Anika crouched on the porch, gripping the beam that jutted out from the wall in between the two center windows. The support beam ran from floor to ceiling and formed a vertical barrier behind which Anika could hide and wait, only the right half of her face exposed in the window as she peeked down through the trees at the still water from which she’d just emerged, anticipating some investigative scene to unfold. They would be coming shortly, no doubt, The System men, to dredge the lake or send in divers with cameras and the brightest of lights. They would search diligently for her corpse, summoned by Mrs. Klahr, Anika’s docile neighbor who had been captured in the crossfire of Anika’s madness and taken hostage. She’d seen the whole episode from only a few feet away, including Hansel’s death blow, which had landed flush on Anika’s temple and had sent Anika toppling to her death under twelve feet of murky water.
But when they didn’t find her? When the bottom sediment of the small, regional lake rendered nothing? What then?
Only a few years ago, The System wouldn’t have spent ten seconds debating whether to send an officer all the way out to the Back Country upon news of a missing corpse, and certainly not when it involved an obscure family like the Morgans. But things had changed significantly since then. The Morgan family had become infamous in the Southlands and beyond, thrust there unwittingly by the life, death and rebirth of Marlene. And the Back Country was now a steady beacon on the radar of The System.
But their interest went beyond just Anika and her family’s notoriety; they had lost officers in the unfolding of the terrifying story, men who had been corrupted and murdered by the Witch of the North. Any news of a death at the lake behind the Morgan property would not be taken lightly by System authorities.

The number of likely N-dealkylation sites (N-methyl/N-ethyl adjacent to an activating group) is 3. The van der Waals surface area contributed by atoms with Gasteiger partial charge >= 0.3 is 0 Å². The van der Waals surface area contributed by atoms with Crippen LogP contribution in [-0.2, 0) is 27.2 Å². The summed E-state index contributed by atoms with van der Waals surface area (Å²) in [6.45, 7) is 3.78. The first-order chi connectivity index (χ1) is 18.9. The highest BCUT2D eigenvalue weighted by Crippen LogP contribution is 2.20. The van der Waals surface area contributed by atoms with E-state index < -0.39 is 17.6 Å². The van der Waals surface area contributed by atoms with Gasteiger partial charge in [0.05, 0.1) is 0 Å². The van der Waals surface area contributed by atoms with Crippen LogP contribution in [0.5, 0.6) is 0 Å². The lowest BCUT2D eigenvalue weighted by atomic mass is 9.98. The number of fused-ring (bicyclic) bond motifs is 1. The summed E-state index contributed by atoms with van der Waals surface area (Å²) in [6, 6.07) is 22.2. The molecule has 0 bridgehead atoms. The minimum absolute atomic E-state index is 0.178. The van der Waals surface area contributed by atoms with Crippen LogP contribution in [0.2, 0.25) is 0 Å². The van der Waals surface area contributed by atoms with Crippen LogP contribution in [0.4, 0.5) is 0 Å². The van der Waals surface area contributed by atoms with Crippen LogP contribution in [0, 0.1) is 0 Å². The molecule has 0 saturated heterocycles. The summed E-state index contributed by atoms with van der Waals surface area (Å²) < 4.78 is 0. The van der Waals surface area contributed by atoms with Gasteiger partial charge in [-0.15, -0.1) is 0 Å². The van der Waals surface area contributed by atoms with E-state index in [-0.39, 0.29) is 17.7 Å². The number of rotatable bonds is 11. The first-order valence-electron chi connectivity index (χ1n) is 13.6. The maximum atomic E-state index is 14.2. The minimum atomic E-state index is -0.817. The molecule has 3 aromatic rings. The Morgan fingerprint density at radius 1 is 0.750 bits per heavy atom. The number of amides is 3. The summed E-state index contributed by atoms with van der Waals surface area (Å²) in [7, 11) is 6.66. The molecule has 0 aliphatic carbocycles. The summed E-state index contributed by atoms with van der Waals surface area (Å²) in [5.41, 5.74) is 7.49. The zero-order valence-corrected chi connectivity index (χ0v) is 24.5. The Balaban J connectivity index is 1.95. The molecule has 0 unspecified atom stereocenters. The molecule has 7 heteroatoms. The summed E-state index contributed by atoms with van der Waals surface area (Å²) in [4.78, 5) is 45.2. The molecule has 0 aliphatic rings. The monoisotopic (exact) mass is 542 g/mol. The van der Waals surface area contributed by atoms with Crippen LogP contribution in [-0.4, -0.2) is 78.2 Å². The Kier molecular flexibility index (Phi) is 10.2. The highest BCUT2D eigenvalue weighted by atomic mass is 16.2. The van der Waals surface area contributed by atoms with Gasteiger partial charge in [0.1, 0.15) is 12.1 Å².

Anika waited in her position on the deck for what must have been an hour, and then, seeing no signs of an impending investigation, stood and began to pace the deck, constantly extending her left arm in front of her as she did to avoid bumping into the room’s furniture. Her left-eye blindness would take some getting used to.
She walked to the porch screen now and looked out across the lake to the Klahr house. She thought of Hansel, and as the vision of her son rose in her mind, she collapsed to the floor and began to weep. The feelings of love and longing and protectiveness suddenly felt brand new, as if she’d never experienced them for anyone before. It was as if the continuous months of addiction had destroyed her ability to feel anything resembling caring or devotion. The potion had consumed her to the point of total immersion.
Anika closed her eyes now and let her thoughts go fully to the potion, exploring in the depths of her cells whether the addiction still existed. She visualized ingesting one of the thin vials of liquid which she had so delicately measured out and then handed over to Hansel for him to dispense. The decision to cede this power to her son had made him an accomplice to her addiction, and she’d always known it was a monstrous thing to do, but there was no doubt it had kept her alive. Had she controled the potion for the duration of her addiction, she’d have been dead early on. That would have been a good thing, perhaps, she considered, but there it was.
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